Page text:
6th May 2014
Wind Farms Causing needless anxiety The Times article
The Times - Source: http://www.thetimes.co.uk/tto/environment/article4081666.ece
‘Too many’ plans for wind farms causing needless anxiety
The projects that are said to be surplus to requirements include about 3,000 onshore wind turbines
The projects that are said to be surplus to requirements include about 3,000 onshore wind turbines Getty Images
Ben Webster Environment Editor
Published at 12:01AM, May 6 2014
A thousand applications for renewable energy projects, including wind and solar farms, may be causing needless anxiety for homeowners because enough have already been granted planning permission to meet Britain’s 2020 green targets, a study has found.
The projects that are said to be surplus to requirements include about 3,000 onshore wind turbines, 3,000 offshore ones and 100 solar farms of five acres or more. A total of 16 gigawatts of renewable energy capacity has already been built, producing enough electricity to supply 11 million homes.
Another 19GW is either under construction or has been granted permission and is awaiting construction.
Once built, these projects will produce at least 30 per cent of total electricity, which is the contribution required from the power sector to meet Britain’s legally binding target set by the European Union. Under the targets the UK is required to produce 15 per cent of all energy from renewable sources by 2020.
The Renewable Energy Foundation, which analysed figures from the Department of Energy and Climate Change (DECC), found that another 18GW of projects was in the planning system awaiting consent. If these were all built, Britain would produce almost 50 per cent more renewable electricity than is required under the EU directive.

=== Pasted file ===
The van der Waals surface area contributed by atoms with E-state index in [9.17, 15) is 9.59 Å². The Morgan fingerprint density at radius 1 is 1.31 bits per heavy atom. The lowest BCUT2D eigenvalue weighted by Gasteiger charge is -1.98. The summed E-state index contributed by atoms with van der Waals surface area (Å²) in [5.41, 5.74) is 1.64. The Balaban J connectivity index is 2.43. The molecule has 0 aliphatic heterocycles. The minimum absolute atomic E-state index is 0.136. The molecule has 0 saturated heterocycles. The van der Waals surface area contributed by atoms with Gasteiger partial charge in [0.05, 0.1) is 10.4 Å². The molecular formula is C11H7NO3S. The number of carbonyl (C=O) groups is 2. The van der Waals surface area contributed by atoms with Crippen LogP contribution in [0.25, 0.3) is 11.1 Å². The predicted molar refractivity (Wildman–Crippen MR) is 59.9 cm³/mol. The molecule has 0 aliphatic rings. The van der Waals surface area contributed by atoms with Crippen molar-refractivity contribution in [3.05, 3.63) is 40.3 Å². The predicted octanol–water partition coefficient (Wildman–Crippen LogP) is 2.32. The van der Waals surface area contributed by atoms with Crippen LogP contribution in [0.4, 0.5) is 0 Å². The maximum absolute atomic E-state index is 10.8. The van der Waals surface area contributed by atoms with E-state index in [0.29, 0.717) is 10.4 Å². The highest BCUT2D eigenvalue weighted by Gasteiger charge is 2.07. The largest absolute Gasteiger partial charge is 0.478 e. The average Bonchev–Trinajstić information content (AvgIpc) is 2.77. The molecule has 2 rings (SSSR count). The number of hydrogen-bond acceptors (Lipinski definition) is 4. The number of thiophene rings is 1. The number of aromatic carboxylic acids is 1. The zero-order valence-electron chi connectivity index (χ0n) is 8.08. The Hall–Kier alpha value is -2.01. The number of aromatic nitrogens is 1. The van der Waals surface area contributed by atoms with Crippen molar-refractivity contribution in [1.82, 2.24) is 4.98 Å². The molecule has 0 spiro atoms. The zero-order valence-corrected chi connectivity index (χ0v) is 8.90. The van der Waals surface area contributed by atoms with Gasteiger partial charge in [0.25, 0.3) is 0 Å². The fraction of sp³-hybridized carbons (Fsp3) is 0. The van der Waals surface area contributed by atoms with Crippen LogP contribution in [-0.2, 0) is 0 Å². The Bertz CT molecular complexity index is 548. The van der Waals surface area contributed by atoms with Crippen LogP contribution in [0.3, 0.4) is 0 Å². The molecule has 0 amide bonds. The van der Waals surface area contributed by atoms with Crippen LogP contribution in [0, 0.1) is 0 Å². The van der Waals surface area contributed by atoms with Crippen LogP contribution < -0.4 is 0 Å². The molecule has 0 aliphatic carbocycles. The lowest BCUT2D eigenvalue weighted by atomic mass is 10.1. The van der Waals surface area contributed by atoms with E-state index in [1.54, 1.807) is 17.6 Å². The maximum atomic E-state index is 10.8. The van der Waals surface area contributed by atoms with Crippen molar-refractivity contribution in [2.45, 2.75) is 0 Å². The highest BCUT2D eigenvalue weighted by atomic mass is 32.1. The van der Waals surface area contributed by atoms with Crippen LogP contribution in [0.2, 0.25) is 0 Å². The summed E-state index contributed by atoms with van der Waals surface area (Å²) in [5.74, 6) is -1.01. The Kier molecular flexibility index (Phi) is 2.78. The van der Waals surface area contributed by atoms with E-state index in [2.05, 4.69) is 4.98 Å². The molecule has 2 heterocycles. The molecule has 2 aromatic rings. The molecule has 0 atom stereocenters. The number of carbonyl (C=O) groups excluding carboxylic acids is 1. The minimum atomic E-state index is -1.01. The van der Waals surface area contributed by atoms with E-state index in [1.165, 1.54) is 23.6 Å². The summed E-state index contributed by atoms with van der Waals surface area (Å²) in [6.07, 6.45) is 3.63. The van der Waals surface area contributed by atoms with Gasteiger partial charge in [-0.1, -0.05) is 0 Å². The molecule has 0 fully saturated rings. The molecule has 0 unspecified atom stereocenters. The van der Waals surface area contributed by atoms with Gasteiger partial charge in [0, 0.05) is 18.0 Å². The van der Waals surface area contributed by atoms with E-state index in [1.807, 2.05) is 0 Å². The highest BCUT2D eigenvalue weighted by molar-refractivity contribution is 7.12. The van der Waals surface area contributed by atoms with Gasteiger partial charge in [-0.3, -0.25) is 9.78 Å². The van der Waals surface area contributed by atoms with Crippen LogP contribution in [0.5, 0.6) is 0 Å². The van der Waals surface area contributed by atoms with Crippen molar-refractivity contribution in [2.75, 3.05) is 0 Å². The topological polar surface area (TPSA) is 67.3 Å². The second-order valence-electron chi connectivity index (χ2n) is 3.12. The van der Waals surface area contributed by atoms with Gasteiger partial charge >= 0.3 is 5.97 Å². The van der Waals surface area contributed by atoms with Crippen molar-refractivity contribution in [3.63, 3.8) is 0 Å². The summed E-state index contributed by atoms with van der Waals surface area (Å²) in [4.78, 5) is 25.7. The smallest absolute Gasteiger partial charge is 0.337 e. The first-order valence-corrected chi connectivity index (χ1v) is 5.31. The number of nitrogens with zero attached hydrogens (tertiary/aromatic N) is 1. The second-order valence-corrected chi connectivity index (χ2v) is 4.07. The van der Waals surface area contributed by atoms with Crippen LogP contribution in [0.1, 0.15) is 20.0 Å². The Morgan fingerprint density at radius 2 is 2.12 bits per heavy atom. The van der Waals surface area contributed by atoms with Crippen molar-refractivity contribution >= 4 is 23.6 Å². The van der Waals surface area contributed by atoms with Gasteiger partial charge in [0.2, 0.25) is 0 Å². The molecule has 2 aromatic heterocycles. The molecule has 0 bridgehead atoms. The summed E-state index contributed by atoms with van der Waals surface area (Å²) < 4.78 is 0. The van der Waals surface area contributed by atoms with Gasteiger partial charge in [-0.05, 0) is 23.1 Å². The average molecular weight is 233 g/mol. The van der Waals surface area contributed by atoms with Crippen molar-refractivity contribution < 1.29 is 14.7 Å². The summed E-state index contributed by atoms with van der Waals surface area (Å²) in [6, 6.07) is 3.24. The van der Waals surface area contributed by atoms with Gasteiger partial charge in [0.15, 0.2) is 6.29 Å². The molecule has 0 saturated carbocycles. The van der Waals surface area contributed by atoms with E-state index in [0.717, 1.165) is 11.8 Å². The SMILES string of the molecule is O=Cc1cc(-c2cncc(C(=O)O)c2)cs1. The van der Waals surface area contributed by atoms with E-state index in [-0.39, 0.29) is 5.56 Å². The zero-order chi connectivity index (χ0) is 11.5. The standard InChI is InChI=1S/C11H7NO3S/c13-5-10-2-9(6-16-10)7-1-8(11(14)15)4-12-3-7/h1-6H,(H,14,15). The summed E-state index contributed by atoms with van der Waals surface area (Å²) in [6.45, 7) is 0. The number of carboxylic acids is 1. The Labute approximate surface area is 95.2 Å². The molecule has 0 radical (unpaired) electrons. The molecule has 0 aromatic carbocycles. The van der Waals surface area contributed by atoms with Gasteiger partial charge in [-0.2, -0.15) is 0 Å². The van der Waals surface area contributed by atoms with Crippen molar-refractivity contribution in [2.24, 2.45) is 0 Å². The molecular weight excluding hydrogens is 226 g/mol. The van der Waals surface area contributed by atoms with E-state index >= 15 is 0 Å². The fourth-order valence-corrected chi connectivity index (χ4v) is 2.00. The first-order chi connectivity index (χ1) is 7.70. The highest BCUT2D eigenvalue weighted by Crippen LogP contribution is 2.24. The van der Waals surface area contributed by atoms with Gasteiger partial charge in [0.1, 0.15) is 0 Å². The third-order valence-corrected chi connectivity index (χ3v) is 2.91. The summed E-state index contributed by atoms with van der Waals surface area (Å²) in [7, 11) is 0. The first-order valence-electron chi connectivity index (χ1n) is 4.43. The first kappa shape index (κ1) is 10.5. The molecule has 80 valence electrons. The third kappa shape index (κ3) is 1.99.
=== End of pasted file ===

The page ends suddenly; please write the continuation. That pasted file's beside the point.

The foundation said that the projects that already had planning permission were likely to consume the government’s entire budget for renewable energy subsidies, which is rising to £7.6 billion a year by 2020. The body, which opposes subsidies for renewable energy, accused the department of helping to create a glut of applications for projects that were not needed to meet green targets but which would nevertheless remain in the planning system, causing uncertainty and distress for thousands of nearby homeowners.
John Constable, the foundation’s director, said: “The UK planning system is clogged with nearly a thousand applications for renewable electricity capacity that is surplus to requirements and cannot in any case be built without breaching the Treasury’s spending limits. These needless speculative applications are not only very expensive for local authorities to process, but will in many cases be causing widespread planning blight.”
The Conservatives pledged last month to ban subsidies for proposed onshore wind farms that had not received planning permission. The Liberal Democrats said it was wrong to place a cap on one of the cheapest forms of renewable energy.
The DECC did not respond directly to the foundation’s claims.
• The DECC has been accused of burying record public support for onshore wind farms because it contradicts a pledge to end subsidies for new turbines.
Seventy per cent of people said they supported onshore turbines, according to a survey of 2,000 people commissioned by the DECC. However, the report on the findings focused on an increase in support for nuclear power.
Renewable UK said: “We would have expected the DECC to trumpet the fact that developing onshore wind is overwhelmingly popular, rather than failing to include it in its summary.”